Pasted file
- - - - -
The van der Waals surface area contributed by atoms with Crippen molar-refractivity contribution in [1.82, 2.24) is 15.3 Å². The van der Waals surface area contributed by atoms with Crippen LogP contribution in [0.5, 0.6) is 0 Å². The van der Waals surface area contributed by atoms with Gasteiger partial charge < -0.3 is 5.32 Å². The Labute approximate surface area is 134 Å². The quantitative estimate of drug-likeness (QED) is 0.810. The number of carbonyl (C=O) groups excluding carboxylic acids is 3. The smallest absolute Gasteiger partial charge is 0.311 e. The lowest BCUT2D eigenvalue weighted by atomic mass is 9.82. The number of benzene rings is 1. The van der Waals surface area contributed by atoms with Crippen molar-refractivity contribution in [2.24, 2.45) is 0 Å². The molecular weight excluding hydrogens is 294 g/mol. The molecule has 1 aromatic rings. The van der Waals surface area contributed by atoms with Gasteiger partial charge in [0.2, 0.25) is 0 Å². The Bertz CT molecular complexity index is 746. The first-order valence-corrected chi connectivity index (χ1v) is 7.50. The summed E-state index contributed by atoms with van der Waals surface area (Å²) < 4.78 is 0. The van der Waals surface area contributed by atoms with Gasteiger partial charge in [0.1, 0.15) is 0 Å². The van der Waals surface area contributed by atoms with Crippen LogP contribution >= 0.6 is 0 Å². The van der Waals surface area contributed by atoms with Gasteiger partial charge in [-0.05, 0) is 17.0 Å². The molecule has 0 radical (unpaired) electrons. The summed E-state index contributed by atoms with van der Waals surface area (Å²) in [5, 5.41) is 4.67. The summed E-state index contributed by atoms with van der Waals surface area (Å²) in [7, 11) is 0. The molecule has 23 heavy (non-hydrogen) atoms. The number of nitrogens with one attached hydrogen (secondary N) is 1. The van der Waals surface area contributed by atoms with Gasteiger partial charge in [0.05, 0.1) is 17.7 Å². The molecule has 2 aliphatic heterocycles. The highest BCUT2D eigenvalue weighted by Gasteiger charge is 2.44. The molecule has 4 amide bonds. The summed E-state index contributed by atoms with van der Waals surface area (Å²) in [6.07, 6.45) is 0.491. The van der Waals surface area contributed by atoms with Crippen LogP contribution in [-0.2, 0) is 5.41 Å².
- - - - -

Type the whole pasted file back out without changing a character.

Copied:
The van der Waals surface area contributed by atoms with Crippen molar-refractivity contribution in [1.82, 2.24) is 15.3 Å². The van der Waals surface area contributed by atoms with Crippen LogP contribution in [0.5, 0.6) is 0 Å². The van der Waals surface area contributed by atoms with Gasteiger partial charge < -0.3 is 5.32 Å². The Labute approximate surface area is 134 Å². The quantitative estimate of drug-likeness (QED) is 0.810. The number of carbonyl (C=O) groups excluding carboxylic acids is 3. The smallest absolute Gasteiger partial charge is 0.311 e. The lowest BCUT2D eigenvalue weighted by atomic mass is 9.82. The number of benzene rings is 1. The van der Waals surface area contributed by atoms with Crippen molar-refractivity contribution in [2.24, 2.45) is 0 Å². The molecular weight excluding hydrogens is 294 g/mol. The molecule has 1 aromatic rings. The van der Waals surface area contributed by atoms with Gasteiger partial charge in [0.2, 0.25) is 0 Å². The Bertz CT molecular complexity index is 746. The first-order valence-corrected chi connectivity index (χ1v) is 7.50. The summed E-state index contributed by atoms with van der Waals surface area (Å²) < 4.78 is 0. The van der Waals surface area contributed by atoms with Gasteiger partial charge in [0.1, 0.15) is 0 Å². The van der Waals surface area contributed by atoms with Crippen LogP contribution >= 0.6 is 0 Å². The van der Waals surface area contributed by atoms with Gasteiger partial charge in [-0.05, 0) is 17.0 Å². The molecule has 0 radical (unpaired) electrons. The summed E-state index contributed by atoms with van der Waals surface area (Å²) in [5, 5.41) is 4.67. The summed E-state index contributed by atoms with van der Waals surface area (Å²) in [7, 11) is 0. The molecule has 23 heavy (non-hydrogen) atoms. The number of nitrogens with one attached hydrogen (secondary N) is 1. The van der Waals surface area contributed by atoms with Gasteiger partial charge in [0.05, 0.1) is 17.7 Å². The molecule has 2 aliphatic heterocycles. The highest BCUT2D eigenvalue weighted by Gasteiger charge is 2.44. The molecule has 4 amide bonds. The summed E-state index contributed by atoms with van der Waals surface area (Å²) in [6.07, 6.45) is 0.491. The van der Waals surface area contributed by atoms with Crippen LogP contribution in [-0.2, 0) is 5.41 Å².